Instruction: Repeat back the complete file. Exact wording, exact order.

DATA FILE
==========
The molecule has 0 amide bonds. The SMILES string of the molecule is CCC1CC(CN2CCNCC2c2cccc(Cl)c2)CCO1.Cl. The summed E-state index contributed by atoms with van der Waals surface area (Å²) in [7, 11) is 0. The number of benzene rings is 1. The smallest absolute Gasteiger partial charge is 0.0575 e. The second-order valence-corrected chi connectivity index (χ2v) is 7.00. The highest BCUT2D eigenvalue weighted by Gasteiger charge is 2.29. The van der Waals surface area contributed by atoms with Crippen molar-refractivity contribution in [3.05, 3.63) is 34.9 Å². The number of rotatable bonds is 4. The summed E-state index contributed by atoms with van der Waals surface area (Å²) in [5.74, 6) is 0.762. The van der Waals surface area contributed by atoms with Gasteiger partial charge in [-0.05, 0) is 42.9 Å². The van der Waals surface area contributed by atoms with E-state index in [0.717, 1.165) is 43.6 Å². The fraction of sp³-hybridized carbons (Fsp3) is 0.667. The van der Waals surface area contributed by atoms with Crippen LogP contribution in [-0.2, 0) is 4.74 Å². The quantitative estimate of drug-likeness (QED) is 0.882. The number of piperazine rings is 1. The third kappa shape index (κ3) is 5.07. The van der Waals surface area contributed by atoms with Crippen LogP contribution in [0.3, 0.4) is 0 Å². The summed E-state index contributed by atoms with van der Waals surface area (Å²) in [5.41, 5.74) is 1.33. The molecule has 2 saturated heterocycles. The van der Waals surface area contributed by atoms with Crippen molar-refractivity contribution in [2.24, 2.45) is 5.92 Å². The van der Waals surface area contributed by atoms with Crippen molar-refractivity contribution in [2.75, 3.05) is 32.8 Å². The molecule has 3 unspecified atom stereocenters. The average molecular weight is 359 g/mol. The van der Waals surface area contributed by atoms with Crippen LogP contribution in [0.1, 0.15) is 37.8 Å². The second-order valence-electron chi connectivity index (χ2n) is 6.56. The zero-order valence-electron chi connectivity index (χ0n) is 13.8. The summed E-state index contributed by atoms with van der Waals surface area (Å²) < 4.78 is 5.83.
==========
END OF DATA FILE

The molecule has 0 amide bonds. The SMILES string of the molecule is CCC1CC(CN2CCNCC2c2cccc(Cl)c2)CCO1.Cl. The summed E-state index contributed by atoms with van der Waals surface area (Å²) in [7, 11) is 0. The number of benzene rings is 1. The smallest absolute Gasteiger partial charge is 0.0575 e. The second-order valence-corrected chi connectivity index (χ2v) is 7.00. The highest BCUT2D eigenvalue weighted by Gasteiger charge is 2.29. The van der Waals surface area contributed by atoms with Crippen molar-refractivity contribution in [3.05, 3.63) is 34.9 Å². The number of rotatable bonds is 4. The summed E-state index contributed by atoms with van der Waals surface area (Å²) in [5.74, 6) is 0.762. The van der Waals surface area contributed by atoms with Gasteiger partial charge in [-0.05, 0) is 42.9 Å². The van der Waals surface area contributed by atoms with E-state index in [0.717, 1.165) is 43.6 Å². The fraction of sp³-hybridized carbons (Fsp3) is 0.667. The van der Waals surface area contributed by atoms with Crippen LogP contribution in [-0.2, 0) is 4.74 Å². The quantitative estimate of drug-likeness (QED) is 0.882. The number of piperazine rings is 1. The third kappa shape index (κ3) is 5.07. The van der Waals surface area contributed by atoms with Crippen LogP contribution in [0.3, 0.4) is 0 Å². The summed E-state index contributed by atoms with van der Waals surface area (Å²) in [5.41, 5.74) is 1.33. The molecule has 2 saturated heterocycles. The van der Waals surface area contributed by atoms with Crippen molar-refractivity contribution in [2.24, 2.45) is 5.92 Å². The van der Waals surface area contributed by atoms with Crippen molar-refractivity contribution in [2.75, 3.05) is 32.8 Å². The molecule has 3 unspecified atom stereocenters. The average molecular weight is 359 g/mol. The van der Waals surface area contributed by atoms with Crippen LogP contribution in [0.1, 0.15) is 37.8 Å². The second-order valence-electron chi connectivity index (χ2n) is 6.56. The zero-order valence-electron chi connectivity index (χ0n) is 13.8. The summed E-state index contributed by atoms with van der Waals surface area (Å²) < 4.78 is 5.83.